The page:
In western astrology, there’s this concept called “Saturn return.” The basic idea is that it takes Saturn 29.5 years to orbit the sun. When Saturn aligns to just that same degree as the day you were born, you pass from youth into adulthood. And even if you don’t like to read your Sunday horoscope, this concept of change as you enter your thirties is relevant to us, the snowboarding tribe.
By the time you read this, we’ll be on the cusp of the 30th Mt Baker Legendary Banked Slalom. When the first banked slalom took place back in 1985, snowboarding was in its infancy. Organized competition involved bashing gates on a groomed trail, for the most part. It was one of the first times that natural terrain came into play, and a stepping stone in carving out our own identity on the mountain.
As snowboarding grew through the 90s, it had its rebellious teen years—see the early US Open halfpipe contests and the “Whiskey” videos as Exhibits A and B—then that jock-ish moment with the inclusion of televised events like the Olympics and the X Games, and a simultaneous influx of corporate interests. There was even the resurgence of a slightly more responsible version of organized chaos over the past decade, where we learned to balance an increasing public presence with those formative years of utter bedlam.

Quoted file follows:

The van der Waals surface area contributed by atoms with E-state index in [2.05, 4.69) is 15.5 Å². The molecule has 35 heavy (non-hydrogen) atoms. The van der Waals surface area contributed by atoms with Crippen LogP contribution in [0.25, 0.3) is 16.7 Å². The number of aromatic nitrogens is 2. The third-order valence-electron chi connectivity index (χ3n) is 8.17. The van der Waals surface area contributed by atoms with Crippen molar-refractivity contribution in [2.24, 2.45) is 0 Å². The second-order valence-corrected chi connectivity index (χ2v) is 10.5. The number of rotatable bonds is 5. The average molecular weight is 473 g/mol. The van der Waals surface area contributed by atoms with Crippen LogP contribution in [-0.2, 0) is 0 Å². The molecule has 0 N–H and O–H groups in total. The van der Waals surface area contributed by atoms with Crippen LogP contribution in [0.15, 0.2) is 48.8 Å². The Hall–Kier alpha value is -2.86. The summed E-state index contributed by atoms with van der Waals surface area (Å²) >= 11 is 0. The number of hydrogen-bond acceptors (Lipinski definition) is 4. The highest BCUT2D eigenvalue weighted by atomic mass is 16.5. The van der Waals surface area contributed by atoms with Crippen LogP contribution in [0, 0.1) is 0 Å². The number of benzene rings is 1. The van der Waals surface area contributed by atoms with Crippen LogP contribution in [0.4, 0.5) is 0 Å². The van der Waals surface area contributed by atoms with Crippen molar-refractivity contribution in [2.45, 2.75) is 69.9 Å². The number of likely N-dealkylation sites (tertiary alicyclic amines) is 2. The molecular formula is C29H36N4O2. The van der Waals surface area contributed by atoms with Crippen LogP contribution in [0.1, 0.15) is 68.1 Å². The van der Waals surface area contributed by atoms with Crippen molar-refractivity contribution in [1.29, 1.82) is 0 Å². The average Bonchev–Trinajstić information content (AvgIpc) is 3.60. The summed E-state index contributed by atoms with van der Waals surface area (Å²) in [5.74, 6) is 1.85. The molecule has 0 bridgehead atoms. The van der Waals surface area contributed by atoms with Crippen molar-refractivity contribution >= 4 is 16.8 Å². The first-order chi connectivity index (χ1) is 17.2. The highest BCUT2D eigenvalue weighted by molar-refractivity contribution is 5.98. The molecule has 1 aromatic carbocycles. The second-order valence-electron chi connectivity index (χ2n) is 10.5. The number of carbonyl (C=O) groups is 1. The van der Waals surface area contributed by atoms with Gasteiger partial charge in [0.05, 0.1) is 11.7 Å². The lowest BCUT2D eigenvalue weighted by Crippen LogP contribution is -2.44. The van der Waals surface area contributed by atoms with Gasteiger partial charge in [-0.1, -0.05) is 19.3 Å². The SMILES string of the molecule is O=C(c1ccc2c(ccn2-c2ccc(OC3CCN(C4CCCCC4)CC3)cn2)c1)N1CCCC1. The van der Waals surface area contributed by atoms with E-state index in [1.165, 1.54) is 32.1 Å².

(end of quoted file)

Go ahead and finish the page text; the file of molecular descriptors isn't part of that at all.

In the past few years, there have been some quiet grumblings about where we are going in the future. Whether a bad snow year, a slight drop in participation numbers by America’s youth, or a concurrent leveling of participation numbers relative to skiers, someone inevitably hits the panic button. According to most astrologists (and many psychologists), this is par for the course. Entering one’s thirties often involves a deeper level of self-evaluation.
Yet snowboarding has experienced a different kind of growth that goes beyond macro-level metrics. According to SnowSports Industries America, the gender gap has closed two-fold in our sport over the last 20 years and women now make up a third of the snowboarding population. The median age of snowboarders has grown to 25. Nowhere is this growing diversity more on display than at the Banked Slalom, one of snowboarding’s more inclusive events. Last year, the field of competitors in the 30-39-year-old Master’s category nearly doubled that in the age 20-29 Older Amateur’s field, and there were more ladies charging down that same old ditch than ever before.
Indeed, snowboarding is maturing. It is no longer the solitary venue of younger folks with too much energy to burn. It’s becoming an acceptable adult past-time, albeit one with a lot more creative integrity and room for expression than most. And that’s a good thing for snowboarding’s future—growth and stability can’t only come from the fleeting fashion sense of impressionable youth, and people entering their 30s tend to make long-lasting decisions with an eye to the future.
Or maybe this is just another load of hippie nonsense. If that’s the case, say your prayers.
But I’m going to place my trust in Saturn.